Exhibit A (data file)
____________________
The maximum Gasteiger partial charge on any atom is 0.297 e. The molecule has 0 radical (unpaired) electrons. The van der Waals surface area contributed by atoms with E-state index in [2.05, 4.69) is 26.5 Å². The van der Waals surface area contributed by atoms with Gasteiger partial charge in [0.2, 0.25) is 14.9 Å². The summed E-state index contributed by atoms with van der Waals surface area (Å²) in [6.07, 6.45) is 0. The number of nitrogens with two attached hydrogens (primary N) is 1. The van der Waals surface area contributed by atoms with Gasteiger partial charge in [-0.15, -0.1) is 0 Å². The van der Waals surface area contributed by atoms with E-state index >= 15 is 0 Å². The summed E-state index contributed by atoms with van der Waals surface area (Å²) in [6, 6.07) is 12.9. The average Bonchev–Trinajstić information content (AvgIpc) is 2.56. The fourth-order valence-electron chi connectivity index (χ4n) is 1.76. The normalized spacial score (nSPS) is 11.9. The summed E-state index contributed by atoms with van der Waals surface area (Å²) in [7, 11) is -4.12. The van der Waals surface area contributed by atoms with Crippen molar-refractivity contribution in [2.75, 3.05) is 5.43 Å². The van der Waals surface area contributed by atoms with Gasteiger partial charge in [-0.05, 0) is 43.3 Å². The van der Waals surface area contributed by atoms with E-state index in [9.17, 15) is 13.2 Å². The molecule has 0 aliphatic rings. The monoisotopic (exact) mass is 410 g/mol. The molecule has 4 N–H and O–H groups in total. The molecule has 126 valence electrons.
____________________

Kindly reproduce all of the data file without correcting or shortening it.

The maximum Gasteiger partial charge on any atom is 0.297 e. The molecule has 0 radical (unpaired) electrons. The van der Waals surface area contributed by atoms with E-state index in [2.05, 4.69) is 26.5 Å². The van der Waals surface area contributed by atoms with Gasteiger partial charge in [0.2, 0.25) is 14.9 Å². The summed E-state index contributed by atoms with van der Waals surface area (Å²) in [6.07, 6.45) is 0. The number of nitrogens with two attached hydrogens (primary N) is 1. The van der Waals surface area contributed by atoms with Gasteiger partial charge in [-0.15, -0.1) is 0 Å². The van der Waals surface area contributed by atoms with E-state index >= 15 is 0 Å². The summed E-state index contributed by atoms with van der Waals surface area (Å²) in [6, 6.07) is 12.9. The average Bonchev–Trinajstić information content (AvgIpc) is 2.56. The fourth-order valence-electron chi connectivity index (χ4n) is 1.76. The normalized spacial score (nSPS) is 11.9. The summed E-state index contributed by atoms with van der Waals surface area (Å²) in [7, 11) is -4.12. The van der Waals surface area contributed by atoms with Crippen molar-refractivity contribution in [2.75, 3.05) is 5.43 Å². The van der Waals surface area contributed by atoms with Gasteiger partial charge in [-0.05, 0) is 43.3 Å². The van der Waals surface area contributed by atoms with E-state index in [9.17, 15) is 13.2 Å². The molecule has 0 aliphatic rings. The monoisotopic (exact) mass is 410 g/mol. The molecule has 4 N–H and O–H groups in total. The molecule has 126 valence electrons.